Despite disruptions to both supply and demand caused by the global COVID-19 pandemic, Apple posted $ 58.3 billion in revenue in its second quarter, eking out 1 percent growth over last year’s second quarter.
This beat some recent expectations by investors, but it falls well behind the $ 63-67 billion guidance for the quarter the company initial gave before the coronavirus’ effects were fully felt. Apple’s retail stores have been closed around much of the world, and for a period of time earlier this year, its ability to assemble iPhones and other products was hampered as the virus first spread in China.
CEO Tim Cook spoke optimistically about the company’s long-term prospects on a call with investors today, but in a break with common practice, Apple did not provide guidance for the next quarter, citing the inability to predict the pandemic’s future impact. “We have great confidence in the long-term of our business,” Cook said. “In the short-term, it’s hard to see out the windshield to know what the next 60 days look like, and so we’re not giving guidance because of that lack of visibility and uncertainty.”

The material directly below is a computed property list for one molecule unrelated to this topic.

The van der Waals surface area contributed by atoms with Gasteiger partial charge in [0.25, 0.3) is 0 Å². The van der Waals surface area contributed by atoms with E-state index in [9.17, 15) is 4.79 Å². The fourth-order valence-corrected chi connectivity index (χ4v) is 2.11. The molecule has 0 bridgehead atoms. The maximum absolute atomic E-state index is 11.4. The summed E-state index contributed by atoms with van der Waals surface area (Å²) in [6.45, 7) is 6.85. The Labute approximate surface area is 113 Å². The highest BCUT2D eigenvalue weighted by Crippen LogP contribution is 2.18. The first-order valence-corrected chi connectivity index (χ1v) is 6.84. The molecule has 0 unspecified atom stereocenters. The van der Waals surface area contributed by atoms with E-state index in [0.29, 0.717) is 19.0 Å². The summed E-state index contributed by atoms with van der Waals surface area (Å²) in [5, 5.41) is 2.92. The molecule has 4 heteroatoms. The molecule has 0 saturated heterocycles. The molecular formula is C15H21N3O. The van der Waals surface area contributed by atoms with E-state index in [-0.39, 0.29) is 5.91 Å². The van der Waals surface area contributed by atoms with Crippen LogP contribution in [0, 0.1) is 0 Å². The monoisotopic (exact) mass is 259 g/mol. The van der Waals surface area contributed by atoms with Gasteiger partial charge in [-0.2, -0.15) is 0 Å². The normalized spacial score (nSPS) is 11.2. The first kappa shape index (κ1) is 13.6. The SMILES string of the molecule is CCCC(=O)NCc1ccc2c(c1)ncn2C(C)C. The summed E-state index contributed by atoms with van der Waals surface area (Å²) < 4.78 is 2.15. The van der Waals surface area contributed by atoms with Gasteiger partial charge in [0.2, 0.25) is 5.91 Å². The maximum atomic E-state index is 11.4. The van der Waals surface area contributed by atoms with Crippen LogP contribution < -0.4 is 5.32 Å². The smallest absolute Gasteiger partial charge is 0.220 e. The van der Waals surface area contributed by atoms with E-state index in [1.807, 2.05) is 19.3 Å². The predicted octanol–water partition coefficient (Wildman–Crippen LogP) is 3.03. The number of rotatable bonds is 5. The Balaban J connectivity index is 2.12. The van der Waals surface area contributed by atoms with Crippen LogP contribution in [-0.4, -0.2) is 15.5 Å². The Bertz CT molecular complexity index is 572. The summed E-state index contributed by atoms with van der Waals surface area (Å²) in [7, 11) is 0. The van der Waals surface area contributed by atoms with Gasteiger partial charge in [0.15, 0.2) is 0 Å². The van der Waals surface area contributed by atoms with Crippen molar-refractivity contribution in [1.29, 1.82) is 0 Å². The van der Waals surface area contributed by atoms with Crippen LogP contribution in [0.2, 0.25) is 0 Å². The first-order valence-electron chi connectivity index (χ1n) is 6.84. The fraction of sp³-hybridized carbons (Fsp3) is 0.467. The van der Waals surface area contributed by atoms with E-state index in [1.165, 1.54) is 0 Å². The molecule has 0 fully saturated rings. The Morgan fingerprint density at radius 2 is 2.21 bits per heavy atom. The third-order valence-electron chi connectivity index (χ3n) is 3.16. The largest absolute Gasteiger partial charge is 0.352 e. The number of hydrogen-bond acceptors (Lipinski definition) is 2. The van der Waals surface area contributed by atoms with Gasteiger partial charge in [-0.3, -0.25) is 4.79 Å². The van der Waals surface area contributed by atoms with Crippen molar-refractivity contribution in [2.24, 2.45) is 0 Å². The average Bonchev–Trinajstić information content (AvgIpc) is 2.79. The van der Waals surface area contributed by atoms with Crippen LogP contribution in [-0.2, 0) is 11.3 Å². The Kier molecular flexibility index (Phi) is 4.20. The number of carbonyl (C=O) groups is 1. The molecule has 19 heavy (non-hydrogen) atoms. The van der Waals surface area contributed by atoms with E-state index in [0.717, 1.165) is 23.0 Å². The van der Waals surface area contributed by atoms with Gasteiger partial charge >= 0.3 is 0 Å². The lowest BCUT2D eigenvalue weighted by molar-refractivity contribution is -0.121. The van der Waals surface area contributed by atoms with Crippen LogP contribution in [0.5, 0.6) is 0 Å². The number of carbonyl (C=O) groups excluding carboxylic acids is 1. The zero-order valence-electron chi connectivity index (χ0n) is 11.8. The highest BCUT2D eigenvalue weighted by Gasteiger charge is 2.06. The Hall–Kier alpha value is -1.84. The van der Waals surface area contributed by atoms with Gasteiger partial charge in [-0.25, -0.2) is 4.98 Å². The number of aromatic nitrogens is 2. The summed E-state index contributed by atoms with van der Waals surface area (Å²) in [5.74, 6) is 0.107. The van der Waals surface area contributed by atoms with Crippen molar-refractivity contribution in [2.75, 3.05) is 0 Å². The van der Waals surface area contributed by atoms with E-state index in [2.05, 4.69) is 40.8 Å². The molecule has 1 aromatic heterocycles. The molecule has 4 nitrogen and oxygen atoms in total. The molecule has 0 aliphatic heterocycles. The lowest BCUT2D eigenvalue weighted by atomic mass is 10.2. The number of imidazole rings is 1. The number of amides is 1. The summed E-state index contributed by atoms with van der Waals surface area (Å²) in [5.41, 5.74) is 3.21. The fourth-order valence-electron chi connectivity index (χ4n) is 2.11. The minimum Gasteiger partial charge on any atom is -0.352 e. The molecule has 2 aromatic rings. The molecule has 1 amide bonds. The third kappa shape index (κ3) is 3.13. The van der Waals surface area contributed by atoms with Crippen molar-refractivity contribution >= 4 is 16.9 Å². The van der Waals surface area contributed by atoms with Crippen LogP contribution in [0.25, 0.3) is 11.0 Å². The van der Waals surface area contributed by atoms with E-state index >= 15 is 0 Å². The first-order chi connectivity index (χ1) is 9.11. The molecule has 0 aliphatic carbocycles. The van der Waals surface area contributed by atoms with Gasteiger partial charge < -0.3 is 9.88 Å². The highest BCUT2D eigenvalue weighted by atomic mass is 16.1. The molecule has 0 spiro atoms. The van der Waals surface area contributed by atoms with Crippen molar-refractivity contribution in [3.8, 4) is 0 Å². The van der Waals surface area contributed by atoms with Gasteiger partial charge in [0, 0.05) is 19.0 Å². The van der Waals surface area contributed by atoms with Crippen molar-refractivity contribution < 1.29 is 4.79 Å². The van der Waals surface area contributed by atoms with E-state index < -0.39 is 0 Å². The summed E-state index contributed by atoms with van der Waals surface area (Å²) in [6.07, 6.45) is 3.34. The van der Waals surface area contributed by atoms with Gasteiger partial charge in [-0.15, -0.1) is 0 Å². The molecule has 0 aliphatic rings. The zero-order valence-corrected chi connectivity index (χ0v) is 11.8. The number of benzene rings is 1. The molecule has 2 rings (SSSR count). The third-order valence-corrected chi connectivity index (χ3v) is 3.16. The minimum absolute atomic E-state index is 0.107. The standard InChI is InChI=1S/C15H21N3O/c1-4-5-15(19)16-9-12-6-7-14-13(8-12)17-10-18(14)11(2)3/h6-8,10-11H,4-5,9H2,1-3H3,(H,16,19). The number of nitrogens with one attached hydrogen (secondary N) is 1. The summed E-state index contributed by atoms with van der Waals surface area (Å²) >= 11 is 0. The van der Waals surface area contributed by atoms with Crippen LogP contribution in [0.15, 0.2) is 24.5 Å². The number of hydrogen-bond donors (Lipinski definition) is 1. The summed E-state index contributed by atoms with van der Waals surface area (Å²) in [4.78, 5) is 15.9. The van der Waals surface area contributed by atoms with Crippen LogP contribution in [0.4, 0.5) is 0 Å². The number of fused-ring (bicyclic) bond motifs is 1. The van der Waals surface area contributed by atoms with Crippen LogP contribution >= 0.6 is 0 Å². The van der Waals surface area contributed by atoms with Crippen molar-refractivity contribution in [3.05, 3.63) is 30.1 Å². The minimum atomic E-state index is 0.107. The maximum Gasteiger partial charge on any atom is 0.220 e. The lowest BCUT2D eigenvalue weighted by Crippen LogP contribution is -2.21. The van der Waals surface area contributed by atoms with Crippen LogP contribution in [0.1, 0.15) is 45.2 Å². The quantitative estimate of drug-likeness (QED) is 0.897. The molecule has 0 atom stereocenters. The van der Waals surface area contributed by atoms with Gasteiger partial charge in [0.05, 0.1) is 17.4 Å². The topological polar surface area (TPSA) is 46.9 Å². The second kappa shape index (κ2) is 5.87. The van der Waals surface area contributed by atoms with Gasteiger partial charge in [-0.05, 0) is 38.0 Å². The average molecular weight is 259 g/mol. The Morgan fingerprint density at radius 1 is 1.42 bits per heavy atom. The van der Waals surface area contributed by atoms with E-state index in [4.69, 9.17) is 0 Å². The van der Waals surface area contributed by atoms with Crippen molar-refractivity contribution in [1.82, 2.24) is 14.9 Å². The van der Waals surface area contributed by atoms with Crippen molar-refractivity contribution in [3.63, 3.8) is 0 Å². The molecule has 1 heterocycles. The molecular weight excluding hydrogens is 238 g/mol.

The tentpole achievement of this quarter was $ 13.3 billion in services revenue, up $ 2.2 billion compared to the same quarter a year ago. Services includes things like Apple Music, the App Store, iCloud, AppleCare, Apple TV+, Apple Arcade, and Apple News. Along with wearables, services have been the company’s primary focus in a strategy to make up for slowing iPhone revenue growth.
iPhone revenue was $ 28.96 billion, wearables pulled in $ 10.01 billion, Mac $ 5.35 billion, and iPad $ 4.36 billion. Apple executives noted that a significant portion of Mac buyers were new to the platform, and that the company’s overall global install base has reached a new high.
Speaking of the company’s financials amidst the pandemic, Cook said, “There was a significant, very steep fall-off in February. That began to recover some in March, and we’ve seen further recovery in April. So, it leaves us room for optimism.”
It felt as if he spent at least as much time on the call talking about efforts by the company to combat the pandemic directly as he did discussing the business. That included the design and mass-production of face shields, the sourcing of protective masks, 2:1 donation matching for employees, and other initiatives. He spoke briefly about Apple’s commitment to contribute $ 350 billion to developing the US economy. Also, Apple is proceeding with plans to buy back more of its stock from investors with its considerable cash reserves.
It was an unusual earnings call for an unusual time. Cook seemed to think so, too. “It was a very unique quarter,” he said. “I’ve never had anything quite like this. I hope to never have it again, but I’m incredibly proud of the company and what was achieved during that period of time.”
Apple’s stock was down several points in after-hours trading following the call.